Chlorate really uses the many different sounds that he could get out of his saxophone well in this song. This song is also a really good example of what I was talking about with the pianist McCoy Toner because he really sounds like Chlorate but on a piano. At several points they sort of have a little duet which Just blows the mind. I Just absolutely love how upbeat the entire song is. I also really enjoy how strained the sound coming from his saxophone is, often times it is said to be the musicians voice and in this case it really does sound like a voice.

And sometimes he tries to sing so hard that it reaches its limit causing it to go somewhat hoarse. Of course it is always fun to listen to a bass solo because of the nature of the instrument and they don’t happen often. “My Favorite Things (Live)” 0 One of the more famous songs by the Chlorate Quartet. This particular recording is from the Newport ’63 album. The song originally from The Sound of Music, is a wonderful song to begin Ninth. But there is something about the way that Chlorate delivers the notes that Just make it extraordinary.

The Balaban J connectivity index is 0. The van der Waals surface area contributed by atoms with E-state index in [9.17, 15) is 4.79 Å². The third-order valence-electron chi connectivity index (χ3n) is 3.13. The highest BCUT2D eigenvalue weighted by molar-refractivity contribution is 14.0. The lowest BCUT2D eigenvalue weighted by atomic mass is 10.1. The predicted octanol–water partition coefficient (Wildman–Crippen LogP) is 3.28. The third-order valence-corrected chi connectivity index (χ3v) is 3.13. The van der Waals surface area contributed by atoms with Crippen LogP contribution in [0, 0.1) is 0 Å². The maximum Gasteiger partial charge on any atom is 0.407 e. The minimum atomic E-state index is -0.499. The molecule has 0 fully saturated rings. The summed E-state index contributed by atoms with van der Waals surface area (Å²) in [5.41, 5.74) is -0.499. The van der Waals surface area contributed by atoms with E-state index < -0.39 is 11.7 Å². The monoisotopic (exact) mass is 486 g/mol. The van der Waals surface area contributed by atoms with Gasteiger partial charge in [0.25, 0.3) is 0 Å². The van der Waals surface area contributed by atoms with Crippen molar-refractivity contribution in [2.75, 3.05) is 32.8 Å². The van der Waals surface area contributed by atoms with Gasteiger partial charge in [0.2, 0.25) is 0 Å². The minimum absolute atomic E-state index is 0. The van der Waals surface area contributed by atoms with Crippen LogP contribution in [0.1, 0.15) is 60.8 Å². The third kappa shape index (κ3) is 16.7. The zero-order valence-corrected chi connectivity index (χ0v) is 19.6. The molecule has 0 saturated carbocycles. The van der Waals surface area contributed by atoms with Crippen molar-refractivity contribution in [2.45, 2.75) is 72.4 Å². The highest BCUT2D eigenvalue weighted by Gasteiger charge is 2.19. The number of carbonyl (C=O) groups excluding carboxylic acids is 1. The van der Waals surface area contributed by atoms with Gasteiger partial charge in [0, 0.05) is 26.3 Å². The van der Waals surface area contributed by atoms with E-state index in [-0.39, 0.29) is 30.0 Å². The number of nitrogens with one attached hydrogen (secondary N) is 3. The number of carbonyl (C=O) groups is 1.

He is really able to make the entire song Just flow from one note to the next with such ease and style all his own. It also amazes me Just how long they are able to continue playing. I mean the song is about 17 minutes long and it’s pretty much a constant Jam each knowing where the other is going and when they’re coming back. Simply amazing. “Blue Train” 0 The main reason I chose this song is because of the intro. I Just love that horn and rhythm section thing that they do. I Just can’t help but imitate the pianist during the intro. This song, along with “A Moment’s Notice,” was on the album I purchased The Art of John Chlorate.